In this paper, we address the limitations of the common data annotation and training methods for objective single-label classification tasks. Typically, when annotating such tasks annotators are only asked to provide a single label for each sample and annotator disagreement is discarded when a final hard label is decided through majority voting. We challenge this traditional approach, acknowledging that determining the appropriate label can be difficult due to the ambiguity and lack of context in the data samples. Rather than discarding the information from such ambiguous annotations, our soft label method makes use of them for training. Our findings indicate that additional annotator information, such as confidence, secondary label and disagreement, can be used to effectively generate soft labels. Training classifiers with these soft labels then leads to improved performance and calibration on the hard label test set.
A crucial aspect of a rumor detection model is its ability to generalize, particularly its ability to detect emerging, previously unknown rumors. Past research has indicated that content-based (i.e., using solely source posts as input) rumor detection models tend to perform less effectively on unseen rumors. At the same time, the potential of context-based models remains largely untapped. The main contribution of this paper is in the in-depth evaluation of the performance gap between content and context-based models specifically on detecting new, unseen rumors. Our empirical findings demonstrate that context-based models are still overly dependent on the information derived from the rumors' source post and tend to overlook the significant role that contextual information can play. We also study the effect of data split strategies on classifier performance. Based on our experimental results, the paper also offers practical suggestions on how to minimize the effects of temporal concept drift in static datasets during the training of rumor detection methods.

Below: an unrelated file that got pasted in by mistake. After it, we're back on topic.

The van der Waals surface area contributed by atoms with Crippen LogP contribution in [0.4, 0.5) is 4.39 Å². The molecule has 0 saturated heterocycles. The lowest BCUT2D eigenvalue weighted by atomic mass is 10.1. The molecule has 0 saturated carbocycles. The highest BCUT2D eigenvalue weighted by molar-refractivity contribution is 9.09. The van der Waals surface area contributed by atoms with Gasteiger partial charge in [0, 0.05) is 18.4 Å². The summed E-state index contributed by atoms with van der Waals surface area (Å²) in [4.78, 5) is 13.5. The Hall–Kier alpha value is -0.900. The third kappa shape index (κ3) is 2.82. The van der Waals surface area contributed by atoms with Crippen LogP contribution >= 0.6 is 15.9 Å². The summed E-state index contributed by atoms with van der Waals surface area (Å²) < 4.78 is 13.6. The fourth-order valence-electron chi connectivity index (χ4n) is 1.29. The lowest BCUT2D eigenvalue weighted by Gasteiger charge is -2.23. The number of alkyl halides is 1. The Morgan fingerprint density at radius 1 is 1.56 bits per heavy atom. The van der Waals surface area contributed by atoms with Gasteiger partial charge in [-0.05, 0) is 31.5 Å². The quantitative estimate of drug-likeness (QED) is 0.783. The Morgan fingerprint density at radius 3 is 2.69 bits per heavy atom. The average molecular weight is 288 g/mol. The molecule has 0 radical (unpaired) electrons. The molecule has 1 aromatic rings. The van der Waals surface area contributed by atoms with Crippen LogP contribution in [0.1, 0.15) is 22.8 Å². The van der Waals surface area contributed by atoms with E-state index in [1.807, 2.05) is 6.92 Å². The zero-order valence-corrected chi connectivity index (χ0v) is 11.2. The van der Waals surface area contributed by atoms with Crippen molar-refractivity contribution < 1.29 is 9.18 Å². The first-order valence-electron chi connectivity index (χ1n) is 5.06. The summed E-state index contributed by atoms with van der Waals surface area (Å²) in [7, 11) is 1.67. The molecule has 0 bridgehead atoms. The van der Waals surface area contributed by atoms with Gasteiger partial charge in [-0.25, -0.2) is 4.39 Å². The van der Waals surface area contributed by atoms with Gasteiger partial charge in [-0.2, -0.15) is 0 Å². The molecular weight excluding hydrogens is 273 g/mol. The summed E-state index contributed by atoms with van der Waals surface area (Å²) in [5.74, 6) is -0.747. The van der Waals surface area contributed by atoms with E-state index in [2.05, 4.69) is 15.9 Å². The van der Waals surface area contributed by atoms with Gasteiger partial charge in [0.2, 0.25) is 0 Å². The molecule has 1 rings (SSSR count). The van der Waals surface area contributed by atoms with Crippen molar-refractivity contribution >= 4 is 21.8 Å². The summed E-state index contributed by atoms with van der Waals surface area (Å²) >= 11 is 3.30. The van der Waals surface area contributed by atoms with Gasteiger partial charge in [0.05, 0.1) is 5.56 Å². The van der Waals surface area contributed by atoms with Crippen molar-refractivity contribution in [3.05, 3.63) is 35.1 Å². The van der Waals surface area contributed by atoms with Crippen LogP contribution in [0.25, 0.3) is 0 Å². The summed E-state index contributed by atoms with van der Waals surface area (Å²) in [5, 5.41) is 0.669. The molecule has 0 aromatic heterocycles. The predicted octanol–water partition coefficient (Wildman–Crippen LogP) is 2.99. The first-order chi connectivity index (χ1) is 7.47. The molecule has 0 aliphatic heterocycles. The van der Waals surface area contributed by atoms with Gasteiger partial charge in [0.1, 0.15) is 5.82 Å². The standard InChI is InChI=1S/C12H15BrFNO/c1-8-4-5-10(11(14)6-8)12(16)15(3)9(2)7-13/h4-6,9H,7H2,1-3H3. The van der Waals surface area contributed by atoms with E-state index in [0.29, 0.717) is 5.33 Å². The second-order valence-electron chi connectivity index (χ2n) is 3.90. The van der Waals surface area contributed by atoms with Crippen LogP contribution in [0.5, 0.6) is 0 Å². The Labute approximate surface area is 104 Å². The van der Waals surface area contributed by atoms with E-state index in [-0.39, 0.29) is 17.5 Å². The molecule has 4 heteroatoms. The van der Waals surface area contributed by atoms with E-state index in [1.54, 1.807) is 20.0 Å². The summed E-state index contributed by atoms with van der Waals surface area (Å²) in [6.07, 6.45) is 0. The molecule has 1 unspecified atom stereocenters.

A large number of conflict events are affecting the world all the time. In order to analyse such conflict events effectively, this paper presents a Classification-Aware Neural Topic Model (CANTM-IA) for Conflict Information Classification and Topic Discovery. The model provides a reliable interpretation of classification results and discovered topics by introducing interpretability analysis. At the same time, interpretation is introduced into the model architecture to improve the classification performance of the model and to allow interpretation to focus further on the details of the data. Finally, the model architecture is optimised to reduce the complexity of the model.
Adapters and Low-Rank Adaptation (LoRA) are parameter-efficient fine-tuning techniques designed to make the training of language models more efficient. Previous results demonstrated that these methods can even improve performance on some classification tasks. This paper complements the existing research by investigating how these techniques influence the classification performance and computation costs compared to full fine-tuning when applied to multilingual text classification tasks (genre, framing, and persuasion techniques detection; with different input lengths, number of predicted classes and classification difficulty), some of which have limited training data. In addition, we conduct in-depth analyses of their efficacy across different training scenarios (training on the original multilingual data; on the translations into English; and on a subset of English-only data) and different languages. Our findings provide valuable insights into the applicability of the parameter-efficient fine-tuning techniques, particularly to complex multilingual and multilabel classification tasks.